The Department of Homeland Security released its list of rules that it plans to update, and the H-1B program made the list. Specifically, DHS is actively considering whether to implement a pre-registration requirement for cap-subject H-1Bs. Here’s the language from the DHS Fall 2018 Unified Agenda:
The Department of Homeland Security proposes to amend its regulations governing petitions filed on behalf of H-1B beneficiaries who may be counted under section 214(g)(1)(A) of the Immigration and Nationality Act (INA) (“H-1B regular cap”) or under section 214(g)(5)(C) of the INA (“H-1B master’s cap”). This rule proposes to establish an electronic registration program for petitions subject to numerical limitations for the H-1B nonimmigrant classification. This action is being considered because the demand for H-1B specialty occupation workers by U.S. employers has often exceeded the numerical limitation. This rule is intended to allow U.S. Citizenship and Immigration Services (USCIS) to more efficiently manage the intake and selection process for these H-1B petitions.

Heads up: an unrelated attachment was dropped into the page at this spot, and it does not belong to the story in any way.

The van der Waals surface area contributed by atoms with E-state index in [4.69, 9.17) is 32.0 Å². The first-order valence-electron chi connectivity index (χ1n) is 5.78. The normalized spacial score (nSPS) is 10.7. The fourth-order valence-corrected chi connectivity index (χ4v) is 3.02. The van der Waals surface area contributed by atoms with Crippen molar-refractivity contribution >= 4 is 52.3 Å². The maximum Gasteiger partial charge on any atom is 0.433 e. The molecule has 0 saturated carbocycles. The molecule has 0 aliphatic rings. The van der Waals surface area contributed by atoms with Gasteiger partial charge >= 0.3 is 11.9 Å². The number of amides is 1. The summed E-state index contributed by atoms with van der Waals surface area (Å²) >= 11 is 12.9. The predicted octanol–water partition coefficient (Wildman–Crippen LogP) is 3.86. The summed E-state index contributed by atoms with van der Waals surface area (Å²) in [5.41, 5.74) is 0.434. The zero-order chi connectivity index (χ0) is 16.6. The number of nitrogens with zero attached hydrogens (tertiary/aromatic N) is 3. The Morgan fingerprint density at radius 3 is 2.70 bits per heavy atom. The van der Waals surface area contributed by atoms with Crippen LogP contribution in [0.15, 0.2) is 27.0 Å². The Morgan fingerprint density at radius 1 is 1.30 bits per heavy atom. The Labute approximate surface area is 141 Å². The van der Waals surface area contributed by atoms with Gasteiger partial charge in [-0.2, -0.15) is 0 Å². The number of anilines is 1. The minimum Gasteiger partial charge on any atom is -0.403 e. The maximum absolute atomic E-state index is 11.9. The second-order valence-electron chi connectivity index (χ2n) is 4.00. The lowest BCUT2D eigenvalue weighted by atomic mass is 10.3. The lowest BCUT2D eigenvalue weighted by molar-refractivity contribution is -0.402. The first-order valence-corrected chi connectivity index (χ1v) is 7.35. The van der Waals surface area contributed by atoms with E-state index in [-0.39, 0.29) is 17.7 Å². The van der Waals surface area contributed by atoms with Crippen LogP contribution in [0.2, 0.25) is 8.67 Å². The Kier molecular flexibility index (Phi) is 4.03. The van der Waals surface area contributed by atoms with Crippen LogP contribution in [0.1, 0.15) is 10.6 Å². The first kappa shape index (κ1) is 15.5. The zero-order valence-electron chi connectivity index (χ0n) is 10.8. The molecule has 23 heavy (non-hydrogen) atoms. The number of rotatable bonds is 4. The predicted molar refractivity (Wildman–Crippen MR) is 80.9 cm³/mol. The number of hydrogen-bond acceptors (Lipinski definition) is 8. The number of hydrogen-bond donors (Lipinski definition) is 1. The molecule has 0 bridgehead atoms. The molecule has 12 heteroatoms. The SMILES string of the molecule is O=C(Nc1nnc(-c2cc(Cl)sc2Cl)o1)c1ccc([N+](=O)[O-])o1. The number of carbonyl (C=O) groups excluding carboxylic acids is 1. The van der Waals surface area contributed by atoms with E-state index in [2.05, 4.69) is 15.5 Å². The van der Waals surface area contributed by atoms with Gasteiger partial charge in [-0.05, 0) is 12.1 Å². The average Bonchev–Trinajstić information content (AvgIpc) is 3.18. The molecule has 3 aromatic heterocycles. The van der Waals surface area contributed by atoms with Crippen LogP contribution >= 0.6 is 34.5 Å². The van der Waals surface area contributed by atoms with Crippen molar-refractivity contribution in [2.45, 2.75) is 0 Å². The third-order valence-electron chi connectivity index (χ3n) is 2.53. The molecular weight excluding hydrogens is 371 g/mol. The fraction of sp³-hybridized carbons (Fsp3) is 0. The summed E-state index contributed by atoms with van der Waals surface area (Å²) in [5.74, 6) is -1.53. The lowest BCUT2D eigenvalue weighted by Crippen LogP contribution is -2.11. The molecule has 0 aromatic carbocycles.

Time is getting tight for the U.S. Government to make this work for the April 1st, 2019 lottery. A Notice of Rulemaking rule will first need to be published in the Federal Register, whereupon the public will be afforded a period of time to comment. The matter is currently pending review at the Office of Management and Budget.
I like the idea of pre-registration, but we’ll have to wait and see what this exactly looks like. Ideally, I think a system which allows employers to apply for a lottery spot before making an actual application can save businesses all sorts of money. It is a waste of government and business expenditure to prepare full applications, only to have the government return about half of them due to not being selected in the lottery. The Government proposed a similar rule in 2011, but the rule was never implemented. Unfortunately, the Administration has consistently made the H-1B process harder for employers, without regard to cost or sometimes established precedent and law, and so any change to the H-1B program has to be anticipated with skepticism.
In any case, we are recommending that employers start the H-1B process earlier this year, to account for any changes the Administration may implement. We’ll stay up to date on this, and advise accordingly.